The UK’s First Vertical Farm

The UK’s First Vertical Farm

Henry Aykroyd, CEO of Intelligent Growth Solutions (IGS), blogs about the UK’s first vertical farm, which is being built at The James Hutton Institute in Scotland.

What is vertical farming and why is it the future?

Vertical farming is the process by which plants and certain crops are grown indoors in a vertically-arranged system, providing the exact lighting and environmental conditions necessary for plant growth.

By adopting the principles of Total Controlled Environment Agriculture (TCEA), a system in which all aspects of the growing environment can be controlled (light, temperature, humidity, nutrition and even air composition), it is possible to eliminate variations in the growing environment, enabling the grower to produce consistent, high quality crops all year round.

Furthermore, the use of TCEA means that the optimum growth conditions can be communicated digitally to other growth systems anywhere in the world through networked systems. TCEA is an absolute requirement before indoor growing can be successfully replicated and scaled, which could greatly contribute to the ‘Internet of Plants’.

How does vertical farming address current challenges specific to farming and agriculture?

Modern agriculture faces a number of challenges, which will only be exacerbated as climate and population conditions change.  These include water scarcity, land use and the problems associated with monoculture, the use of pesticides and their impacts on health and the natural environment due to their use.

Improvements in technology in the traditional farming sector alleviate many of these issues but are unable to solve them all.

One of the biggest challenges to agriculture is waste. It is believed that sometimes up to 90% of salad crops grown are not consumed.  Losses occur in the field, through harvesting, packaging and processing, distribution, on the shelf and eventually from the end consumer.  By growing closer to the market in controlled vertical farming conditions, it is possible to accurately predict and grow to market demand. The products are fresher, have a longer shelf life, and crop losses due to weather, disease, drought, or pests are effectively eliminated.

The Internet of Plants

For IGS, the project being undertaken at The James Hutton Institute is just the beginning. The project will facilitate the development of our technology to demonstrate its scalability and the opportunities to deliver this at a global level.

This site will play host to our developments for the ‘Internet of Plants’, where algorithms for the perfect growing conditions can be formulated and shared digitally to ensure that other users are able to grow crops consistently, wherever they are. We believe that the project will demonstrate that growing locally is possible and fully scalable at a technology, cost and quality level.

Challenges of vertical farming

Cost.  The technology has to become cheaper for it to be used as a mainstream solution.  IGS is working towards a system that will enable low initial capital outlay, scalability, flexibility, efficiency and reduced labour through automation.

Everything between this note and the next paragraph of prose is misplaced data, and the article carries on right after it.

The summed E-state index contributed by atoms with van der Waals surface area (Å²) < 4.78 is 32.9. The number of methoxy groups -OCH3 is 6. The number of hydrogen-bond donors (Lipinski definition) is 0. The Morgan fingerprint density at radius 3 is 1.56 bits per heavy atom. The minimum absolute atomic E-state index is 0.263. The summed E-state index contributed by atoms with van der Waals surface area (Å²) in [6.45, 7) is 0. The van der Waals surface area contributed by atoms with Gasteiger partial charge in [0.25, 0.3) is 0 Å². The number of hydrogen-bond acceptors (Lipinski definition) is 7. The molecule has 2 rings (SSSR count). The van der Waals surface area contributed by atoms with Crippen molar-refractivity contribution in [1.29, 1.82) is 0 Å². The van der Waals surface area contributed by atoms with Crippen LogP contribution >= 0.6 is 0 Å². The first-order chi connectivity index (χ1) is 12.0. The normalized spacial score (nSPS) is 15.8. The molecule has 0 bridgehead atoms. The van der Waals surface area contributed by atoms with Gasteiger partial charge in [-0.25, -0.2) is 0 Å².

Energy. Sunlight is free and this will always be one of the biggest issues with TCEA.  However, by enabling the technology to be compatible with smart energy, it can actually provide a means of supporting the national grid and encouraging the national adoption of renewable energy.  Furthermore, IGS’s advances in the efficient use of photons means that as little energy as possible is wasted.

Is vertical farming a solution or the solution?

Vertical farming can be part of a solution to the issues of urbanisation and food security by reducing waste and potentially freeing up land for other food crops to be grown. It cannot be the ultimate solution as it is not possible to grow all food crops within this environment.

Arguably, it is the consumer demand for high value crops such as salad leaves that has facilitated the rise in vertical farming rather than the currently available technology.

To date, the superior efficiency of LED technology over traditional greenhouse lighting has enabled users to justify high capital expenditure for initial purchase of LED lighting systems. However, without the high price tag per kilo for the crops being grown in these systems it is unlikely that any real progress would have occurred or would continue in the future.

LED technology in horticulture is in its infancy and without bringing the initial cost of these systems down, improving the controllability of the lighting and improving their running costs it is unlikely that the industry would continue to rise.  IGS has developed the tools to enable this and by combining the novel lighting system with automation it is possible to further collapse the running costs through the reduction of unnecessary labour. Furthermore, the lighting system facilitates smarter energy usage which can increase plant production during periods of peak energy supply and switch off during peak energy demand.  The positive repercussions of this for the energy network are huge.

Find out more about Intelligent Growth Solutions

To find out more about Intelligent Growth Solutions (IGS) and what they are working on check out their website and follow the James Hutton Institute @jameshuttonltd for more news about their initiatives.

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Henry Aykroyd

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